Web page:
Marion's Bipolar Story

People have talked about "the good old days". Trust me when I say they weren't that good, the good days are in the present and the even better days yet lie in the future. Our songs are yet unsung.

I am (at present) a 47 year old man who was first diagnosed as bipolar 7 years ago when I experienced the first (and only, so far) manic episode of my life.

I suffer from chronic joint aches and felt I might have arthritus. I asked my wife (who is in the medical field) to get me an appointment with a rheumetologist. She explained that you can't just get an appointment with a rhuemetologist, you must first go to an internist and get a referral. So, I went to an internist who did a series of blood tests, x-rays and even a clinical sleep study (generating 2400 pages of graphs). He stated I do not have arthritis. The results of the sleep study concluded that there was enough irregularity in my rem sleep which was a common tendency with patients with clinical depression. The doctors conclusion : due to the lack of much needed rem sleep, it caused tenderness around the joints. He prescribed Trazadone (an anti-depressant) to help me sleep. I took 1 tablet and it did not help me sleep. By the time I made it into the hospital a week later, I had been completely sleep deprived for a week; and, it took 2 deputies the size of linebackers and handcuffs to get me into the hospital.

<sidebar> Sure, there are many people who would have sued the internist for malpractice; but, I really don't believe in suing people unless absolutely necessary and, what he did is common practice (prescribing anti-depressants to help patients sleep). Besides, this was not foremost on my mind at the time, dealing with the upheaval in my life was.

Up until this manic episode I had become a heavy drinker (a gallon of whiskey a week) and life didn't seem to have purpose.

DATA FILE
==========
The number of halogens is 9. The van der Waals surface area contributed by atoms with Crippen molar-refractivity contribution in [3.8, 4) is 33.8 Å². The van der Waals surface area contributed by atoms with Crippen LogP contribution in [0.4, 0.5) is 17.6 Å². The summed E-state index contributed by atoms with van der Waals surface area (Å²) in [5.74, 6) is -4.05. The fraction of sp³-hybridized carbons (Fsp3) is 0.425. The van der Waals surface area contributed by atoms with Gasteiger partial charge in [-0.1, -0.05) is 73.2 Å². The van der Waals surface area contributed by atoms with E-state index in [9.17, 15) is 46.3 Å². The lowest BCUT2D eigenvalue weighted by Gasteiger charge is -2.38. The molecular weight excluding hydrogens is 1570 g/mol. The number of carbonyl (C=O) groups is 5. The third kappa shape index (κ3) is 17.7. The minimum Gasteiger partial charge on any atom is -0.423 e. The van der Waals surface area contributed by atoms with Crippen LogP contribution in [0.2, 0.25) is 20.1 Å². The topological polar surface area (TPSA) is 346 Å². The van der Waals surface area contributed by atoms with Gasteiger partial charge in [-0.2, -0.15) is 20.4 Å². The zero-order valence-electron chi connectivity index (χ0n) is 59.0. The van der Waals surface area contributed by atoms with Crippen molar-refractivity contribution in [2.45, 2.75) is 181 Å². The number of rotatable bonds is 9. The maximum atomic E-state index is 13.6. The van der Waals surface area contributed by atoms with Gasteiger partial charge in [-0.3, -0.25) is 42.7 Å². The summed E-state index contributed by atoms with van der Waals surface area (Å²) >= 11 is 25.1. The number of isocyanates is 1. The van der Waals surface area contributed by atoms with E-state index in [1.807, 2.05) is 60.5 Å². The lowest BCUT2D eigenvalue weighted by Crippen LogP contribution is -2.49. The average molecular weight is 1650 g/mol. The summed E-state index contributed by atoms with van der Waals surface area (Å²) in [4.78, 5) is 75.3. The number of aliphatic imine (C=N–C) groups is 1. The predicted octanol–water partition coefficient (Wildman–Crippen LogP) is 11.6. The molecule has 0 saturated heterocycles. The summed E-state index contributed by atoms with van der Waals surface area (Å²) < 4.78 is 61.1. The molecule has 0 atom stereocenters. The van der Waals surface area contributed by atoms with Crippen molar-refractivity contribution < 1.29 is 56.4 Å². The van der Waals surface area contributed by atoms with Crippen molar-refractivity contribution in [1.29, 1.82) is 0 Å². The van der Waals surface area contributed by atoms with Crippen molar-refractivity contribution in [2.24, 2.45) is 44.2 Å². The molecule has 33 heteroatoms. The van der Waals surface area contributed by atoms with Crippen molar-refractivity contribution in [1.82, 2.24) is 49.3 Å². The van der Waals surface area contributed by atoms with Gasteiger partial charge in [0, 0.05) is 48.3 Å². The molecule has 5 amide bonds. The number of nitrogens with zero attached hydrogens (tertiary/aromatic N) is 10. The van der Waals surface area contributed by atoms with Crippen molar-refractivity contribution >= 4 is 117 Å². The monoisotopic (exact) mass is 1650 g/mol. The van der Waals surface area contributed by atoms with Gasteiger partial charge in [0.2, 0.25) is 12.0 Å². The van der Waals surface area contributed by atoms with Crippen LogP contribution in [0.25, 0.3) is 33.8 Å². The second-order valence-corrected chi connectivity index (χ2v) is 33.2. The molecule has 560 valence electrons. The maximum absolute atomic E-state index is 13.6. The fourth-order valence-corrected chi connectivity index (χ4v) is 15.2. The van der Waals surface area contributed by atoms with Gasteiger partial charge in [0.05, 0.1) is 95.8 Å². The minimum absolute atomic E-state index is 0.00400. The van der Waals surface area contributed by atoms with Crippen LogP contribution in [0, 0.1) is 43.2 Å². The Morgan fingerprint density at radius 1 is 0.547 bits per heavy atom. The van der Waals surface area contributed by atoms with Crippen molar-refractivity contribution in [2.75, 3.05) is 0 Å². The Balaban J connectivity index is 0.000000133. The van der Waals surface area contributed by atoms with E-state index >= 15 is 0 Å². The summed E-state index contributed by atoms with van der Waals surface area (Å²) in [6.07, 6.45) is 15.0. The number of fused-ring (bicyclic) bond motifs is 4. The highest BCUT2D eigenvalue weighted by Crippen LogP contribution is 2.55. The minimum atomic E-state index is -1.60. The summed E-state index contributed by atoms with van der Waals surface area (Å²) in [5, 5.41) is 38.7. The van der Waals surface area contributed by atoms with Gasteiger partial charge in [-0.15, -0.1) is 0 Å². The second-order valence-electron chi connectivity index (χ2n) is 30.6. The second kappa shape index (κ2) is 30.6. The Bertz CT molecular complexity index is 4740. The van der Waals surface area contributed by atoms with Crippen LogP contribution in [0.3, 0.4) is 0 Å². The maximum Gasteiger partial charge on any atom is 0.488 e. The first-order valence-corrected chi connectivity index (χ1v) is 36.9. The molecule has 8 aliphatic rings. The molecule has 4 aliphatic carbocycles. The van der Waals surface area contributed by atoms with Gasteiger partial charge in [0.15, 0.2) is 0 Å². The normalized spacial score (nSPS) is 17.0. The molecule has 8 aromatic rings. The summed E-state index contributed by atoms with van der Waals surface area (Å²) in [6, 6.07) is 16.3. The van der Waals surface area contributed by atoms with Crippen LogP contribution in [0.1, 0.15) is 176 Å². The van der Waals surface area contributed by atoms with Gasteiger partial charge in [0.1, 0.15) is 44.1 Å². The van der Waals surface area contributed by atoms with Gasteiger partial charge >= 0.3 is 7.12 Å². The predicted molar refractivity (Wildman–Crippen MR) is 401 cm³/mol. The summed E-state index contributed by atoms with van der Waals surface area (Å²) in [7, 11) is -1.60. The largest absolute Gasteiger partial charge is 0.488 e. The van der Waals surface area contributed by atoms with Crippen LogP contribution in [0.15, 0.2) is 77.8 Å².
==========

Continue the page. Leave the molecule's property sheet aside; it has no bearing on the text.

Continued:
Over the past 6 years of psycotherapy I have come to learn :
1. My father had been bipolar
2. so is my sister and brother
3. My mother(in a home) has been diagnosed as schitzophrenic.
4. I had spent most of my life chronically depressed without being aware of it.
5. Without having the aid of being on mood stabilizing drugs such as Depakote, I have no tolerance for anti-depressants and it drop-kicked me through the roof.

Being diagnosed was actually a relief. It was almost like discovering a brother I never knew I had. It made things clear; I had lived with frequent thoughts of suicide all my life and had always felt this was perfectly normal. But, when the doctors told me "no, this is NOT normal, you have a disorder", I'm alright with that. Today when my thoughts turn to suicide my intellect takes over and dictates my actions : I have a disorder, this is abnormal thinking and what I must do is to work this out in a manner which is more normal.

I am a slow cycling high performing bipolar patient in touch with reality and my feet firmly planted. I haven't touched a drop of alcohol since before my hospitalization 7 years ago and I restrict my caffeine as directed by my doctor. Sure, I have missed the elation of the mania (but never to the point that I was willing to again go out of my mind) and over the past 7 years I have found that this elation has become less and less important to me and has been an ever-fading memory.

My wife drove me to the hospital the day of my commitment and she has since told me that if I should ever have a similar episode, she would call the police to take me as she just can't deal with it. I have tried to imagine things from her point of view and can only imagine that if she had been the one how I might have dealt with it at the time (and since then) and it seems to me that it must have been extremely difficult for her. I thank God for having her by my side through this ordeal.

Many studies indicate that bipolars are creative and that this creativity manifests itself in many ways (art, music, literature, etc...). I have demonstrated talent in art and photography; but, very little motivation to pursue. The most common manifistation for my creativity has been in home repair, development of computer applications out of need and desire and general applications (such as a portable waterbed for camping).

I find myself obsessing over frustrations and this is the most difficult part of my condition to deal with. What I do when the frustration seems to get to be a little too much to bear is 
to take a xanax. Yes, better living through Chemistry.  But seriously, I am glad we have drugs to take to control ourselves. The doctors have told me that even if you take your medications there is always the likelyhood of a reoccurence; But, I'm doing all I can do to keep that from happening.

Remember : The good days are at present and the even better days are yet to come. Our stories are as yet unsung. 

Wishing everyone the best the new year has to bring.
 
 

Marions Story
        Date: 
             Sat, 1 Jan 2000 23:42:11 -0600

 

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